The dot-com bubble bursts. The bubble was brought on by billions worth of investments by venture capitalists into publicly traded online businesses. Stocks would plummet and hundreds of thousands of technology professionals would suddenly be out of work. 
Bush Tax Cuts
In response to the dot-com bubble, the Bush Administration passed two bills in 2001 and 2003. Now referred to as the "Bush Tax Cuts," these cuts were anticipated to cost an estimated $1.7 Trillion over 10 years and would fail to stimulate the economy.
- Economic Growth and Tax Relief Reconciliation Act of 2001 (EGTRRA)
- Jobs and Growth Tax Relief Reconciliation Act of 2003 (JGTRRA)
When the cuts were passed, the nonpartisan Join Committee on Taxation estimated how much these two pieces of legislation would reduce revenue:
- The 2001 cuts (EGTRRA) would cost $1.35 trillion in revenue over 10 years.
- The 2003 cuts (JGTRRA) would cost $350 billion in revenue over 10 years.
Before the tax cuts, the highest marginal income rate was 39.6%. After the cuts, the highest rate was 35%.
The Bush tax cuts had sunset provisions that made them expire at the end of 2010. The two year extension was part of a larger tax and economic package agreed to by President Barack Obama and the Republican House, the Tax Relief, Unemployment Insurance Reauthorization, and Job Creation Act of 2010
The September 11th attacks occur. The United States invades Afghanistan.
The Bush Administration announces a $159 billion dollar budget short-fall for 2002. The Federal Government falls into deficit for the first time since 1997. 
The United States invades Iraq. The U.S. government begins paying for two wars. The Bush Tax Cuts persist as deeper cuts come into play. The nations deficit more than doubles to $374 million. The largest deficit in history up to that time. 
Brought on by reckless sub-prime lending, and risky speculative investing on Wall Street; the Housing Bubble finally pops. A financial crisis which saw stocks plummet, the number of foreclosures sky rocket, and tax revenues rapidly evaporate would ensue. A large number of banking institutions and investment firms would belly up. In response, the Bush Administration would pass the Troubled Asset Relief Program. The Federal deficit would increase to $482 billion in 2008.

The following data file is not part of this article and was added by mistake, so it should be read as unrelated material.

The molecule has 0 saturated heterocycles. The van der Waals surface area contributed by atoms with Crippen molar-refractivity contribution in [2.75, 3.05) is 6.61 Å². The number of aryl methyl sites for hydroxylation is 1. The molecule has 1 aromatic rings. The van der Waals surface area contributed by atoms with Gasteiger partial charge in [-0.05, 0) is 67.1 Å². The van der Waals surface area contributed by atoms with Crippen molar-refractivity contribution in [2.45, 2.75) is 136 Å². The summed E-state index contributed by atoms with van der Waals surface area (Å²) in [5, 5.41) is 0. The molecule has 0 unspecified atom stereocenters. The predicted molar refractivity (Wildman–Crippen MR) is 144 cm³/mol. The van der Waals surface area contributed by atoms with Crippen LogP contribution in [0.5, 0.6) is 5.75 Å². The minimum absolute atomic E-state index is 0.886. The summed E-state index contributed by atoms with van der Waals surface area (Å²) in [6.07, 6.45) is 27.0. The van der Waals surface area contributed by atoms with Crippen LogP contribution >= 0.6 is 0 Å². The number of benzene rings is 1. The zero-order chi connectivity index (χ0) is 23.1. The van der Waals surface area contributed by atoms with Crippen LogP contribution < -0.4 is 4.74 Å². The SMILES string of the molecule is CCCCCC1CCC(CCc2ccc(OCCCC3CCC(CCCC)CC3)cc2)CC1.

Barack Obama is elected President on November 4th, 2008.
Eight million people lose their jobs in the first year of the crisis on top of the 7 million already unemployed. The Bush tax cuts continue. A $700 billion stimulus bill, a $700 billion TARP bank bailout bill, an auto bailout and reduced tax revenue from growing unemployment increase the deficit to $1.4 trillion.
Treasury Department requests an increase in U.S. debt ceiling as it has many times in the past, this becomes the focus of a huge battle in Congress. Obama requests an end to Bush tax cuts for those making over $250,000 a year. The Republican Party wants to maintain Bush tax cuts and enact austerity measures. The two parties form a bi-partisan 'super' committee in Congress. They had until November 3 to recommend a plan to cut $1.5 trillion from the deficit over 10 years, but the super committee collapses in discord. The debt ceiling was raised, and the U.S. credit rating was downgraded. 
The Republican positions on raising the debt ceiling included:
- A Dollar-for-dollar deal; that is, raise the debt ceiling to match corresponding spending cuts
- More of the budget cuts in the first two years
- Spending caps